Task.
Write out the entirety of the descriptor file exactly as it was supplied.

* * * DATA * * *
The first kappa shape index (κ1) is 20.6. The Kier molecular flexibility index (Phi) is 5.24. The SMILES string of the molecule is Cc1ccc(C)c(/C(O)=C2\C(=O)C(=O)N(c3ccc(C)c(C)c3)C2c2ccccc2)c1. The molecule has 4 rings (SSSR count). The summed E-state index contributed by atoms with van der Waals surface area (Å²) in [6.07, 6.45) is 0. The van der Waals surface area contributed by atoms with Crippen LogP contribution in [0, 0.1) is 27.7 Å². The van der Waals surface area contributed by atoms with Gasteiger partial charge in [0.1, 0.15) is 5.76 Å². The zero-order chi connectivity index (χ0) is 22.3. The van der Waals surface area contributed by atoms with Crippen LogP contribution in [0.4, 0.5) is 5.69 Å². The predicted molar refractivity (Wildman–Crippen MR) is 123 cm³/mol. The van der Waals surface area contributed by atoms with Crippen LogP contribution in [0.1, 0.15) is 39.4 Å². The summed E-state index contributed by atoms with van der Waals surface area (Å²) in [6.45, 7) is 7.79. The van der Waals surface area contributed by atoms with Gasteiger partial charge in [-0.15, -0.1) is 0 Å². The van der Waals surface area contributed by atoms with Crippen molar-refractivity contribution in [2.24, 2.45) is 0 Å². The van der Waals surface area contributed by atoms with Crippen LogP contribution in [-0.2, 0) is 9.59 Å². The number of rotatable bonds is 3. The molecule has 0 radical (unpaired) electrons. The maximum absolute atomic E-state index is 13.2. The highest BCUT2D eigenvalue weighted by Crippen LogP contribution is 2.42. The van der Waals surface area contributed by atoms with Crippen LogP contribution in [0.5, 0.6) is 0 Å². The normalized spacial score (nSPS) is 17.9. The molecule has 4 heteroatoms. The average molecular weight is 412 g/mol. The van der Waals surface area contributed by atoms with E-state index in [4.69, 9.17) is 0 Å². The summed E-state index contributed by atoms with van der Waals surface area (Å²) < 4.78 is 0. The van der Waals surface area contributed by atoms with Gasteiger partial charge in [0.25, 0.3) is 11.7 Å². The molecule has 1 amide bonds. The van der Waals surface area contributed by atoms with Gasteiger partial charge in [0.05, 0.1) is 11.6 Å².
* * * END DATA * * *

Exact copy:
The first kappa shape index (κ1) is 20.6. The Kier molecular flexibility index (Phi) is 5.24. The SMILES string of the molecule is Cc1ccc(C)c(/C(O)=C2\C(=O)C(=O)N(c3ccc(C)c(C)c3)C2c2ccccc2)c1. The molecule has 4 rings (SSSR count). The summed E-state index contributed by atoms with van der Waals surface area (Å²) in [6.07, 6.45) is 0. The van der Waals surface area contributed by atoms with Crippen LogP contribution in [0, 0.1) is 27.7 Å². The van der Waals surface area contributed by atoms with Gasteiger partial charge in [0.1, 0.15) is 5.76 Å². The zero-order chi connectivity index (χ0) is 22.3. The van der Waals surface area contributed by atoms with Crippen LogP contribution in [0.4, 0.5) is 5.69 Å². The predicted molar refractivity (Wildman–Crippen MR) is 123 cm³/mol. The van der Waals surface area contributed by atoms with Crippen LogP contribution in [0.1, 0.15) is 39.4 Å². The summed E-state index contributed by atoms with van der Waals surface area (Å²) in [6.45, 7) is 7.79. The van der Waals surface area contributed by atoms with Gasteiger partial charge in [-0.15, -0.1) is 0 Å². The van der Waals surface area contributed by atoms with Crippen molar-refractivity contribution in [2.24, 2.45) is 0 Å². The van der Waals surface area contributed by atoms with Crippen LogP contribution in [-0.2, 0) is 9.59 Å². The number of rotatable bonds is 3. The molecule has 0 radical (unpaired) electrons. The maximum absolute atomic E-state index is 13.2. The highest BCUT2D eigenvalue weighted by Crippen LogP contribution is 2.42. The van der Waals surface area contributed by atoms with Crippen LogP contribution in [0.5, 0.6) is 0 Å². The normalized spacial score (nSPS) is 17.9. The molecule has 4 heteroatoms. The average molecular weight is 412 g/mol. The van der Waals surface area contributed by atoms with E-state index in [4.69, 9.17) is 0 Å². The summed E-state index contributed by atoms with van der Waals surface area (Å²) < 4.78 is 0. The van der Waals surface area contributed by atoms with Gasteiger partial charge in [0.25, 0.3) is 11.7 Å². The molecule has 1 amide bonds. The van der Waals surface area contributed by atoms with Gasteiger partial charge in [0.05, 0.1) is 11.6 Å².